While it is always good to be just a bit more educated, there is a limit to the amount of time you should spend in college. It is a risk to your money and your time to spend longer than you should. At the same time, rushing through college may leave you with subpar grades and education, which is not why you decided to attend college.
A student should always attend college at the pace they are comfortable with. Some people may have the acumen and schedule to graduate relatively early. Others may be under the thrall of factors both within and beyond their control that will result in them taking much longer to complete their education. How long is too long? As long as you feel like you shouldn’t, ultimately.
However, the amount of time is not what you should be wary of. What causes delays in graduation? What would make you have to stay in college longer than you would want to? That question we need to answer.
3 Factors That Cause Delay for College Students to Graduate
Many factors may cause delays in a college student’s graduation, whether it is in the student’s control or not. By being aware of these factors, you can avoid these pitfalls and graduate with your degree on time. We are giving you three essential things to keep in mind when you go to college:
An understated part of college is the ability to choose which classes you take for a semester. Which classes you go to and when are significant to many students, as classes can range from very early at 6 AM to incredibly late at night, like at 9 PM. Additionally, not every class you need to complete may be available for various reasons:
- The class may be at a time that you are unable to attend.
- The class may have prerequisites to enter (such as another class).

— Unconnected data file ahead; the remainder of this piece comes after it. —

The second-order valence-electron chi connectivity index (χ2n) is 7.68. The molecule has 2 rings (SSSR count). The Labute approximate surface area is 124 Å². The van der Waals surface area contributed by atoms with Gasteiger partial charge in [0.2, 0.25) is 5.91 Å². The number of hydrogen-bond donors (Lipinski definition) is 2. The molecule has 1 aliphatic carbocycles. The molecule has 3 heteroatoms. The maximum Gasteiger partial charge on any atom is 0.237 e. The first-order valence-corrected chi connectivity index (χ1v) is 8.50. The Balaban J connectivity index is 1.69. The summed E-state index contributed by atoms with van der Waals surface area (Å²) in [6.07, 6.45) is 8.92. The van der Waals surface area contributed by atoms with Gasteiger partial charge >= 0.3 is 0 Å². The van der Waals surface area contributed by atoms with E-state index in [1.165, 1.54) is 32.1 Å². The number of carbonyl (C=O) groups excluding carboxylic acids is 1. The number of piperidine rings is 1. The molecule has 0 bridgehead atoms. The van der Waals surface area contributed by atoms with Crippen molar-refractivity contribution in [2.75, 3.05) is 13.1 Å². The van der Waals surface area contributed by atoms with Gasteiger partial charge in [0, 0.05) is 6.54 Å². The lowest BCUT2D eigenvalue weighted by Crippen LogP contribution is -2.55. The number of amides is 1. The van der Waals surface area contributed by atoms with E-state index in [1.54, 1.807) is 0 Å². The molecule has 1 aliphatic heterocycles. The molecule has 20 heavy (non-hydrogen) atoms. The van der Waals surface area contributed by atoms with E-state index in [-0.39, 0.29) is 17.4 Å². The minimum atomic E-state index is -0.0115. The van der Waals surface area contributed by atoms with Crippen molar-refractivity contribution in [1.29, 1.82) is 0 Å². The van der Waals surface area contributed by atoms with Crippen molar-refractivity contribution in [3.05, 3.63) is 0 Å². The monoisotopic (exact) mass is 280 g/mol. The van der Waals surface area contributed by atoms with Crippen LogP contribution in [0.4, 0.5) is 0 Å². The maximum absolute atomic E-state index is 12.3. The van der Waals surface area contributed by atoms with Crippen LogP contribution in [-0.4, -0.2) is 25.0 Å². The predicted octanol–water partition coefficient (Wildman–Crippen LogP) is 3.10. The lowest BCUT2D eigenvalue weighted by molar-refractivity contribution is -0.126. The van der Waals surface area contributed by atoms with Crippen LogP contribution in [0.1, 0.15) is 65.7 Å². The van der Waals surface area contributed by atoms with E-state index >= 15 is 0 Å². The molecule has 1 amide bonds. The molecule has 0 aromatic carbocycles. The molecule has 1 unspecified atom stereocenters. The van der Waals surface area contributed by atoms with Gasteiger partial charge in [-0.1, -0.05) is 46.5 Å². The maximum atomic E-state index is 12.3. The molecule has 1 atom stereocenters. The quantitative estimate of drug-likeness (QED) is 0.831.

- The class is simply not available for the semester.
To ensure your graduation is completed on time, you need to carefully organize your schedule around your current and future availability, which can be incredibly difficult as no one is fully aware of what may happen in the future.
Another reason for a delay is that you may be unable to afford the next semester’s tuition. Financial troubles can be due to several reasons, such as not having financial aid. If you cannot pay tuition, your classes will have to be held off until the next semester, as most colleges have a deadline and a required attendance quota for students to participate at the beginning of a semester. If you happen to acquire the necessary funds after the deadline, it is still very unlikely that you will be able to attend that semester, as the class will have gone through the material.
How you procure the funds for tuition and other fees is up to you; however, a college may offer you programs or assistance to help make going to college cheaper, including student loans.
Difficulty Passing Classes
One last factor that may delay your graduation is difficulty passing classes. You know the old adage, “Cs make degrees?” for many students? Even making Cs can be quite difficult. Depending on your choice of major, it can be even harder to pass your classes. College becomes a sticking point for many students because it is where they begin to learn hardcore concepts and subjects.
Most colleges have you repeat a course if you achieve lower than a C grade; this is especially the case for core and general education credit courses. In addition to the previous factors of having a schedule that will support your classes and having the money to afford those classes, failing even a single class can be a catastrophic hit to a student’s curriculum. It can delay them by a semester or even a year.
Wrapping Things Up: How Long is Too Long in College
We have gone over the average lengths for a student to take in college, the longest programs and degrees, the various factors that may influence a delay until graduation, and ultimately how long is “too long” in college. There are so many different reasons why students have their college stay extended: the important part is that a student uses this time to get themselves fully educated and make their future career a reality! How long is too long in college? Ultimately, the college experience is for one to make their own.